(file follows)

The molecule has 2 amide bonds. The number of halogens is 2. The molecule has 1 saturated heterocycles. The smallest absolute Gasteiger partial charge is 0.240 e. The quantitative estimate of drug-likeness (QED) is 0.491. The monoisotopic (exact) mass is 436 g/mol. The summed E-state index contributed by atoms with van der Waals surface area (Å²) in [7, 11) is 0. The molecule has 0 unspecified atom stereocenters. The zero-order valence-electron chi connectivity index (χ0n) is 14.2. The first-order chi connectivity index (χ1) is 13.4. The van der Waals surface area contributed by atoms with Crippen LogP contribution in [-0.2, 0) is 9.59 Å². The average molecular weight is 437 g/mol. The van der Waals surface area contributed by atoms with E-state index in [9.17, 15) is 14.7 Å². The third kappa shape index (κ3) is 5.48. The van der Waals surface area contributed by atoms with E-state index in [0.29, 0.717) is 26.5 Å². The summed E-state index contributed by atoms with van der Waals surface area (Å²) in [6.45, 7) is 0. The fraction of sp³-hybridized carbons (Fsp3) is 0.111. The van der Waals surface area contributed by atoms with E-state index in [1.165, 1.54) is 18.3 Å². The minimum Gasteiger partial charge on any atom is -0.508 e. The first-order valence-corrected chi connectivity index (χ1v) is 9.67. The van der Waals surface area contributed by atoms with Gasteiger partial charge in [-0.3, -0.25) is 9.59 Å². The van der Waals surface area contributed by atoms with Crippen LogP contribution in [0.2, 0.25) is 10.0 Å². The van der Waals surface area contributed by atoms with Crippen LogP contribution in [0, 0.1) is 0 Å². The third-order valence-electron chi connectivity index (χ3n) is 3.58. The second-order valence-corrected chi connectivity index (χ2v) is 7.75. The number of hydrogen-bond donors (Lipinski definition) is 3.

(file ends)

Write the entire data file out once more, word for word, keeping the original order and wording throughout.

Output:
The molecule has 2 amide bonds. The number of halogens is 2. The molecule has 1 saturated heterocycles. The smallest absolute Gasteiger partial charge is 0.240 e. The quantitative estimate of drug-likeness (QED) is 0.491. The monoisotopic (exact) mass is 436 g/mol. The summed E-state index contributed by atoms with van der Waals surface area (Å²) in [7, 11) is 0. The molecule has 0 unspecified atom stereocenters. The zero-order valence-electron chi connectivity index (χ0n) is 14.2. The first-order chi connectivity index (χ1) is 13.4. The van der Waals surface area contributed by atoms with Crippen LogP contribution in [-0.2, 0) is 9.59 Å². The average molecular weight is 437 g/mol. The van der Waals surface area contributed by atoms with E-state index in [9.17, 15) is 14.7 Å². The third kappa shape index (κ3) is 5.48. The van der Waals surface area contributed by atoms with E-state index in [0.29, 0.717) is 26.5 Å². The summed E-state index contributed by atoms with van der Waals surface area (Å²) in [6.45, 7) is 0. The fraction of sp³-hybridized carbons (Fsp3) is 0.111. The van der Waals surface area contributed by atoms with E-state index in [1.165, 1.54) is 18.3 Å². The minimum Gasteiger partial charge on any atom is -0.508 e. The first-order valence-corrected chi connectivity index (χ1v) is 9.67. The van der Waals surface area contributed by atoms with Gasteiger partial charge in [-0.3, -0.25) is 9.59 Å². The van der Waals surface area contributed by atoms with Crippen LogP contribution in [0.2, 0.25) is 10.0 Å². The van der Waals surface area contributed by atoms with Crippen LogP contribution in [0, 0.1) is 0 Å². The third-order valence-electron chi connectivity index (χ3n) is 3.58. The second-order valence-corrected chi connectivity index (χ2v) is 7.75. The number of hydrogen-bond donors (Lipinski definition) is 3.